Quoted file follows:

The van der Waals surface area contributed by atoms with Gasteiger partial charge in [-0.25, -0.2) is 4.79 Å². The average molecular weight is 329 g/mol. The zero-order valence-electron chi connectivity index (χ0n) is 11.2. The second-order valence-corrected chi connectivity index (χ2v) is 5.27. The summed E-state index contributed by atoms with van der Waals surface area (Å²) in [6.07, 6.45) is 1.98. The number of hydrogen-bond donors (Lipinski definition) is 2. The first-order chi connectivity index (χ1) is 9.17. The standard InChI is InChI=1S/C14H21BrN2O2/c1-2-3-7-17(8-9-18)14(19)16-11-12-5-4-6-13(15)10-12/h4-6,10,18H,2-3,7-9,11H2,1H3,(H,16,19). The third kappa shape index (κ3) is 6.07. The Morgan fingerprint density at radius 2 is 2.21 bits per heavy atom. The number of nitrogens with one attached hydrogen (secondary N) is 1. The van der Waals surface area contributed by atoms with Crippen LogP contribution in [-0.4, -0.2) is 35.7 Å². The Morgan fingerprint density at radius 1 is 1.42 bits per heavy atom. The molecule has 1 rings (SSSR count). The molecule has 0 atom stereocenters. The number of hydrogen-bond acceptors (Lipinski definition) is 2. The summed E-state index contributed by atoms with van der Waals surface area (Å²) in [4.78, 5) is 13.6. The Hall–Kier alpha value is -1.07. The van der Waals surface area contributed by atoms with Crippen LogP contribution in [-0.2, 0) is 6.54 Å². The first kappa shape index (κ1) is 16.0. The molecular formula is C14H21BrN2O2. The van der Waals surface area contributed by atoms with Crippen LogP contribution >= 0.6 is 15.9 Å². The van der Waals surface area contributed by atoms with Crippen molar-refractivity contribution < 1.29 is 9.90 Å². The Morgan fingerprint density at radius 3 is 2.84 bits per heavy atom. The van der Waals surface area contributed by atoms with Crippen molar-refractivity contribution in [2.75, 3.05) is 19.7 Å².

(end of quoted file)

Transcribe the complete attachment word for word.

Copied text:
The van der Waals surface area contributed by atoms with Gasteiger partial charge in [-0.25, -0.2) is 4.79 Å². The average molecular weight is 329 g/mol. The zero-order valence-electron chi connectivity index (χ0n) is 11.2. The second-order valence-corrected chi connectivity index (χ2v) is 5.27. The summed E-state index contributed by atoms with van der Waals surface area (Å²) in [6.07, 6.45) is 1.98. The number of hydrogen-bond donors (Lipinski definition) is 2. The first-order chi connectivity index (χ1) is 9.17. The standard InChI is InChI=1S/C14H21BrN2O2/c1-2-3-7-17(8-9-18)14(19)16-11-12-5-4-6-13(15)10-12/h4-6,10,18H,2-3,7-9,11H2,1H3,(H,16,19). The third kappa shape index (κ3) is 6.07. The Morgan fingerprint density at radius 2 is 2.21 bits per heavy atom. The number of nitrogens with one attached hydrogen (secondary N) is 1. The van der Waals surface area contributed by atoms with Crippen LogP contribution in [-0.4, -0.2) is 35.7 Å². The Morgan fingerprint density at radius 1 is 1.42 bits per heavy atom. The molecule has 1 rings (SSSR count). The molecule has 0 atom stereocenters. The number of hydrogen-bond acceptors (Lipinski definition) is 2. The summed E-state index contributed by atoms with van der Waals surface area (Å²) in [4.78, 5) is 13.6. The Hall–Kier alpha value is -1.07. The van der Waals surface area contributed by atoms with Crippen LogP contribution in [-0.2, 0) is 6.54 Å². The first kappa shape index (κ1) is 16.0. The molecular formula is C14H21BrN2O2. The van der Waals surface area contributed by atoms with Crippen LogP contribution >= 0.6 is 15.9 Å². The van der Waals surface area contributed by atoms with Crippen molar-refractivity contribution < 1.29 is 9.90 Å². The Morgan fingerprint density at radius 3 is 2.84 bits per heavy atom. The van der Waals surface area contributed by atoms with Crippen molar-refractivity contribution in [2.75, 3.05) is 19.7 Å².